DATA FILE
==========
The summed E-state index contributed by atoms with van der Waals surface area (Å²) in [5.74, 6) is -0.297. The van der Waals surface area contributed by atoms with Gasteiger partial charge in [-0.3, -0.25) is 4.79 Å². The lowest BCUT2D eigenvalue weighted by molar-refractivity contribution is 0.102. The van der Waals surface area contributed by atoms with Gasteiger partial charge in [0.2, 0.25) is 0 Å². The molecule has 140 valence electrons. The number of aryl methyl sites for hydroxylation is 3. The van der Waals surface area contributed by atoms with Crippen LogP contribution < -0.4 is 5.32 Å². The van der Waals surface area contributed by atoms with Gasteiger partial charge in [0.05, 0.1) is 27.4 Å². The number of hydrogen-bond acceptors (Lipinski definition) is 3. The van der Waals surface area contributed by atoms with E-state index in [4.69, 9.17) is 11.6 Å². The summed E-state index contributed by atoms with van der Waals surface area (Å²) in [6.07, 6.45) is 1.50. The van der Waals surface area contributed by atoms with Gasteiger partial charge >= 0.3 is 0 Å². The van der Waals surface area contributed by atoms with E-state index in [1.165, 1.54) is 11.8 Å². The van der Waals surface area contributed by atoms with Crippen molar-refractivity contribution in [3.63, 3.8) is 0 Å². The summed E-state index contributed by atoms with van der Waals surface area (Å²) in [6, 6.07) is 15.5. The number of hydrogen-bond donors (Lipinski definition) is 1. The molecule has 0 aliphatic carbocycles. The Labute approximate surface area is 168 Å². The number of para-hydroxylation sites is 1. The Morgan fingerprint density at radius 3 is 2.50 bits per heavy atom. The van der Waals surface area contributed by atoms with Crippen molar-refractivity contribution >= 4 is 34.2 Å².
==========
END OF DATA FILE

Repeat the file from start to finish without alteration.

The summed E-state index contributed by atoms with van der Waals surface area (Å²) in [5.74, 6) is -0.297. The van der Waals surface area contributed by atoms with Gasteiger partial charge in [-0.3, -0.25) is 4.79 Å². The lowest BCUT2D eigenvalue weighted by molar-refractivity contribution is 0.102. The van der Waals surface area contributed by atoms with Gasteiger partial charge in [0.2, 0.25) is 0 Å². The molecule has 140 valence electrons. The number of aryl methyl sites for hydroxylation is 3. The van der Waals surface area contributed by atoms with Crippen LogP contribution < -0.4 is 5.32 Å². The van der Waals surface area contributed by atoms with Gasteiger partial charge in [0.05, 0.1) is 27.4 Å². The number of hydrogen-bond acceptors (Lipinski definition) is 3. The van der Waals surface area contributed by atoms with E-state index in [4.69, 9.17) is 11.6 Å². The summed E-state index contributed by atoms with van der Waals surface area (Å²) in [6.07, 6.45) is 1.50. The van der Waals surface area contributed by atoms with Gasteiger partial charge >= 0.3 is 0 Å². The van der Waals surface area contributed by atoms with E-state index in [1.165, 1.54) is 11.8 Å². The van der Waals surface area contributed by atoms with Crippen molar-refractivity contribution in [3.63, 3.8) is 0 Å². The summed E-state index contributed by atoms with van der Waals surface area (Å²) in [6, 6.07) is 15.5. The number of hydrogen-bond donors (Lipinski definition) is 1. The molecule has 0 aliphatic carbocycles. The Labute approximate surface area is 168 Å². The number of para-hydroxylation sites is 1. The Morgan fingerprint density at radius 3 is 2.50 bits per heavy atom. The van der Waals surface area contributed by atoms with Crippen molar-refractivity contribution >= 4 is 34.2 Å².